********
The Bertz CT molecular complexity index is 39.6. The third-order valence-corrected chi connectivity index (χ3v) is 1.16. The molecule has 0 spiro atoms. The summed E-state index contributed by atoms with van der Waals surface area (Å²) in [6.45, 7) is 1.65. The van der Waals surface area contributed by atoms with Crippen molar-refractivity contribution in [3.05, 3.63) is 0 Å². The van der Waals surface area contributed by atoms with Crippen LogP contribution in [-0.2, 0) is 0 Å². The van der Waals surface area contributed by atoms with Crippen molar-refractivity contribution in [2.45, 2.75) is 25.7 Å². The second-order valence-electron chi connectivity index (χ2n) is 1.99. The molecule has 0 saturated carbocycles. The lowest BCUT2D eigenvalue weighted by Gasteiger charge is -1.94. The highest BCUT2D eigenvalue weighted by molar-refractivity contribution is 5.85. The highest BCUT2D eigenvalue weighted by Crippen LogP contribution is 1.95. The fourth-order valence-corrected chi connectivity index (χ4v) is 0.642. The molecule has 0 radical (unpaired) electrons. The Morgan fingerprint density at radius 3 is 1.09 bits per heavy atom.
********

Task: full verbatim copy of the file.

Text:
The Bertz CT molecular complexity index is 39.6. The third-order valence-corrected chi connectivity index (χ3v) is 1.16. The molecule has 0 spiro atoms. The summed E-state index contributed by atoms with van der Waals surface area (Å²) in [6.45, 7) is 1.65. The van der Waals surface area contributed by atoms with Crippen molar-refractivity contribution in [3.05, 3.63) is 0 Å². The van der Waals surface area contributed by atoms with Crippen LogP contribution in [-0.2, 0) is 0 Å². The van der Waals surface area contributed by atoms with Crippen molar-refractivity contribution in [2.45, 2.75) is 25.7 Å². The second-order valence-electron chi connectivity index (χ2n) is 1.99. The molecule has 0 saturated carbocycles. The lowest BCUT2D eigenvalue weighted by Gasteiger charge is -1.94. The highest BCUT2D eigenvalue weighted by molar-refractivity contribution is 5.85. The highest BCUT2D eigenvalue weighted by Crippen LogP contribution is 1.95. The fourth-order valence-corrected chi connectivity index (χ4v) is 0.642. The molecule has 0 radical (unpaired) electrons. The Morgan fingerprint density at radius 3 is 1.09 bits per heavy atom.